When I had more grass to cut, I used a Simplicity with a 60" deck, but these days I don't need a mower much. If I got rid of some of the junk, I could maybe plant a garden again but right now the yard is full of tractors, boats, trailers, trucks, etc.

I never really liked using zero turn mowers, especially on big lawns. A tractor was just easier for me. A zero turn is faster but if I'm going to be mowing for several hours at a time, I'd rather be on a tractor. For snow, I've tried ATV's with plows, but I had better luck with my old Allis Chalmers 410 with a factory plow, ag tires, and lots of weight. The suspension up front was what limited the quad when plowing and the fact that I could never get enough weight on it to maintain traction.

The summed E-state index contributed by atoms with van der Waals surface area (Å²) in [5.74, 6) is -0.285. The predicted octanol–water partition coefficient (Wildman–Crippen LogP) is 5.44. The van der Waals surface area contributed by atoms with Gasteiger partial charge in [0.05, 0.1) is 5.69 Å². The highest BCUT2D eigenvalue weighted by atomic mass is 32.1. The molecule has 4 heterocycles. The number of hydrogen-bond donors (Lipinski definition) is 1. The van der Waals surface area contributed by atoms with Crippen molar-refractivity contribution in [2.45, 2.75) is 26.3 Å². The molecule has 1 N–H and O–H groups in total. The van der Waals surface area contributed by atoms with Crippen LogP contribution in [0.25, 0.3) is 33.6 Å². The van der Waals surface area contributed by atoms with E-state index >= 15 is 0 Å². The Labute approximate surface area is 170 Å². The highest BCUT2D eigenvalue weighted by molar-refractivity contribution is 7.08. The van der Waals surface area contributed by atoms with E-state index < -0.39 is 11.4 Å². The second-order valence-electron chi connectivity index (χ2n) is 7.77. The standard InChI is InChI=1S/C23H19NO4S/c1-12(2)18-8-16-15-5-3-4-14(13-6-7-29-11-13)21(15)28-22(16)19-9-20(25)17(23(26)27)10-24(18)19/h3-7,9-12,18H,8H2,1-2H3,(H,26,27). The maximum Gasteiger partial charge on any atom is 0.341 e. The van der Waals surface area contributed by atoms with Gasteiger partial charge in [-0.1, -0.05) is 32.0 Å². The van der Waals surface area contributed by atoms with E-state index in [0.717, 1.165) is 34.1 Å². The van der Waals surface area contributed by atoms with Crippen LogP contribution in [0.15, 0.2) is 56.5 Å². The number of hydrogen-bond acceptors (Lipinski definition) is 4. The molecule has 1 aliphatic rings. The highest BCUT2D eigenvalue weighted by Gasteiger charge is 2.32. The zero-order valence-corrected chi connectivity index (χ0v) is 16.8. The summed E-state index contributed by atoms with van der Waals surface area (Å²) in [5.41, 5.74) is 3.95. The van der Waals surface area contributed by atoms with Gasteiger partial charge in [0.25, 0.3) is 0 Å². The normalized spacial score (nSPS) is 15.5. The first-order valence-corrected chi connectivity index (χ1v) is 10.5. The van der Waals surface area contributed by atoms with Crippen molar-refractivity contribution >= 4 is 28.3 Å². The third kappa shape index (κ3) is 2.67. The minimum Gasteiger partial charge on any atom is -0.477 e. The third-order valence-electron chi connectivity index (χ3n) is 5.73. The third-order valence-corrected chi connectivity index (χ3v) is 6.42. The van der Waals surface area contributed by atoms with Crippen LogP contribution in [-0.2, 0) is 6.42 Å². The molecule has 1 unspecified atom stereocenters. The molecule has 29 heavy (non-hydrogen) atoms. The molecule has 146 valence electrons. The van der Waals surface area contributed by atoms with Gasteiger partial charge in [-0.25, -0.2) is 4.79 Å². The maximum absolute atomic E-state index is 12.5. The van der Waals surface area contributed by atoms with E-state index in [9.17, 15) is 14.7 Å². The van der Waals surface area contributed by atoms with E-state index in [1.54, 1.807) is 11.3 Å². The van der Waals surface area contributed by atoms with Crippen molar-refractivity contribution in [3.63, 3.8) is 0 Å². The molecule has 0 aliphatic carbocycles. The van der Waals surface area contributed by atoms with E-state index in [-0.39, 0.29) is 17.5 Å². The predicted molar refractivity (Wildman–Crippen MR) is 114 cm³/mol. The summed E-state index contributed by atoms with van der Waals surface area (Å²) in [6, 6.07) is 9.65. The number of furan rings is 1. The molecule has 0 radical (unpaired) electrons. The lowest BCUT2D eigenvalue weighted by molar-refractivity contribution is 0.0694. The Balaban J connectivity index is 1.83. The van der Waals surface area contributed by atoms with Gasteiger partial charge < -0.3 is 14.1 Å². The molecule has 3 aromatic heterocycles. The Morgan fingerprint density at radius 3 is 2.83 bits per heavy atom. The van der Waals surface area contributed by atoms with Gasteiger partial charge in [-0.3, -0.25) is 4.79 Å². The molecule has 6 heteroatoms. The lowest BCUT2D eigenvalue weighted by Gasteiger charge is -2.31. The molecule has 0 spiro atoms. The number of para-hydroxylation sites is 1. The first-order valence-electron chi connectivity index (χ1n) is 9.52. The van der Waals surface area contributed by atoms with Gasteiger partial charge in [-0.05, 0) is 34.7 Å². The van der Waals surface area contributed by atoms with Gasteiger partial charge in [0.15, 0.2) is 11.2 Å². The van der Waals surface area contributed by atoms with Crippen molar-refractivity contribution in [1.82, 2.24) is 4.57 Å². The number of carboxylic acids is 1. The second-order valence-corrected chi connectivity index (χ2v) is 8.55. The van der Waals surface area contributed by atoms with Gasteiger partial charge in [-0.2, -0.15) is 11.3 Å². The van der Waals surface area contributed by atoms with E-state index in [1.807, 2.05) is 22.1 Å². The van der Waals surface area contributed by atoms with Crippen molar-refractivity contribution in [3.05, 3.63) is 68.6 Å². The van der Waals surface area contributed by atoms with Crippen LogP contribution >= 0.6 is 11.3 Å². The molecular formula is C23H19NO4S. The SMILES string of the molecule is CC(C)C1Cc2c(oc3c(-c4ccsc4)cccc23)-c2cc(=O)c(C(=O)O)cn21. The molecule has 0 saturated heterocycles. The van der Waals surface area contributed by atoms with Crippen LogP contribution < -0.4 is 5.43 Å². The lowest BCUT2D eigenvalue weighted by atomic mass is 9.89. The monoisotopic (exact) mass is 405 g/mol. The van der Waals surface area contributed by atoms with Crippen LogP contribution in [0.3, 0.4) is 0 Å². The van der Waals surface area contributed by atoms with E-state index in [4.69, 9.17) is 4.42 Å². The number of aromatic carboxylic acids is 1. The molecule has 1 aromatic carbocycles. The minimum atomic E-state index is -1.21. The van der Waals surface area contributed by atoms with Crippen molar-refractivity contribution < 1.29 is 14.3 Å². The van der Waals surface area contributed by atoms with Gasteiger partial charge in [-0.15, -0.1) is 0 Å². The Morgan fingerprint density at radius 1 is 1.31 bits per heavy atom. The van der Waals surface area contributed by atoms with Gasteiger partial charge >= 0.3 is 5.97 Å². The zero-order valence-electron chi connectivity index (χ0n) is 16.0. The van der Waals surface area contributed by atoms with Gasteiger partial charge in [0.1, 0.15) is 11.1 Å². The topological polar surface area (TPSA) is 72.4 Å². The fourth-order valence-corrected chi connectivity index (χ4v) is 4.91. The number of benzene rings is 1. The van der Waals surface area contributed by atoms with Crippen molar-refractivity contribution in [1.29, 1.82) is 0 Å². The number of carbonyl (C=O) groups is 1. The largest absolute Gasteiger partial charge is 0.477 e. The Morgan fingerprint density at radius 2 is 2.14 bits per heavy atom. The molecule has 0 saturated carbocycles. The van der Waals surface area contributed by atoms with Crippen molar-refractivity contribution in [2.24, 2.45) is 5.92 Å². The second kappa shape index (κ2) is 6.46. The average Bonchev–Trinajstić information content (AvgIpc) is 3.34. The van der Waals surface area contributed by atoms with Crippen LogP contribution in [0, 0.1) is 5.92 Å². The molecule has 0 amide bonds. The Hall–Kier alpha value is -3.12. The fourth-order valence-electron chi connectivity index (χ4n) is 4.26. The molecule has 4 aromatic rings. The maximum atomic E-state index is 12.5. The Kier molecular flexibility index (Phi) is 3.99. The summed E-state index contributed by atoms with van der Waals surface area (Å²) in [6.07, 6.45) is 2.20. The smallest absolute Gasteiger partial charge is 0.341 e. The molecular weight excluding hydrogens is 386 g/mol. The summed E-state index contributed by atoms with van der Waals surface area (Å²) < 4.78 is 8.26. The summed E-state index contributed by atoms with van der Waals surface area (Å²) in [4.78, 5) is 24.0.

The AC had loaded tires, wheel weights, and a weight box. I don't think it ever got stuck. I sold it when I downsized about 9 years ago.

 

I had a guy call me about a JD 425 I had listed for $3200 last night, he kept on about how he's been looking for just this machine for a long time, then asked me if I'd take $250 for it. He seemed to think I had made a mistake in the price and kept on about how no used garden tractor was worth more than $250. It belongs to a friend who moved to FL last year, if it don't sell I'll haul it down to her when I go this winter. The thing is pretty clean with around 800 hours on it. I've turned down higher offers for just the deck. In 11 months, I've only had three emails and two phone calls on it. A few sounded serious but wanted free delivery hundreds of miles away. The bad part about the idiot yesterday was that he kept calling back and trying to convince me it was only worth $250. He finally quit calling after I suppose he came to the conclusion I wasn't going to give it away for cheap.